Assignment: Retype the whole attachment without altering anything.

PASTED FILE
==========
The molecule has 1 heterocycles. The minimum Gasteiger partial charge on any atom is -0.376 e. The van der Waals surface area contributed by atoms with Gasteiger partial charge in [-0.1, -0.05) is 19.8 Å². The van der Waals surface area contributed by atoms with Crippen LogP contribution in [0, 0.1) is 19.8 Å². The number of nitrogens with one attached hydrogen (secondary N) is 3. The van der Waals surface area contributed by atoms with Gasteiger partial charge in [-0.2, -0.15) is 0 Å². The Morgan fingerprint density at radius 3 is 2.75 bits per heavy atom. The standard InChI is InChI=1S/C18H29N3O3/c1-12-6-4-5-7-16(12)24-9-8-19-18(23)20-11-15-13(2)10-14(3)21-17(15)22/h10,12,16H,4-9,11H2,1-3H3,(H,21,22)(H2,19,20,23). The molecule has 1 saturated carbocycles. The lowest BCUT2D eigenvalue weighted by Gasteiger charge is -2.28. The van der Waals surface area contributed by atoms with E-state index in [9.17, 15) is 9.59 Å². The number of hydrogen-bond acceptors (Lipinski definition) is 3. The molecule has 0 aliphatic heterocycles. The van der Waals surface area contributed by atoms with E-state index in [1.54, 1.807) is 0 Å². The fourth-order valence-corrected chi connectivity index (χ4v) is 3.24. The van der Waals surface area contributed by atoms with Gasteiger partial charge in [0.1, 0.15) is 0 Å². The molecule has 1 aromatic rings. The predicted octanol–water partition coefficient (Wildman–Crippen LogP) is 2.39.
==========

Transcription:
The molecule has 1 heterocycles. The minimum Gasteiger partial charge on any atom is -0.376 e. The van der Waals surface area contributed by atoms with Gasteiger partial charge in [-0.1, -0.05) is 19.8 Å². The van der Waals surface area contributed by atoms with Crippen LogP contribution in [0, 0.1) is 19.8 Å². The number of nitrogens with one attached hydrogen (secondary N) is 3. The van der Waals surface area contributed by atoms with Gasteiger partial charge in [-0.2, -0.15) is 0 Å². The Morgan fingerprint density at radius 3 is 2.75 bits per heavy atom. The standard InChI is InChI=1S/C18H29N3O3/c1-12-6-4-5-7-16(12)24-9-8-19-18(23)20-11-15-13(2)10-14(3)21-17(15)22/h10,12,16H,4-9,11H2,1-3H3,(H,21,22)(H2,19,20,23). The molecule has 1 saturated carbocycles. The lowest BCUT2D eigenvalue weighted by Gasteiger charge is -2.28. The van der Waals surface area contributed by atoms with E-state index in [9.17, 15) is 9.59 Å². The number of hydrogen-bond acceptors (Lipinski definition) is 3. The molecule has 0 aliphatic heterocycles. The van der Waals surface area contributed by atoms with E-state index in [1.54, 1.807) is 0 Å². The fourth-order valence-corrected chi connectivity index (χ4v) is 3.24. The van der Waals surface area contributed by atoms with Gasteiger partial charge in [0.1, 0.15) is 0 Å². The molecule has 1 aromatic rings. The predicted octanol–water partition coefficient (Wildman–Crippen LogP) is 2.39.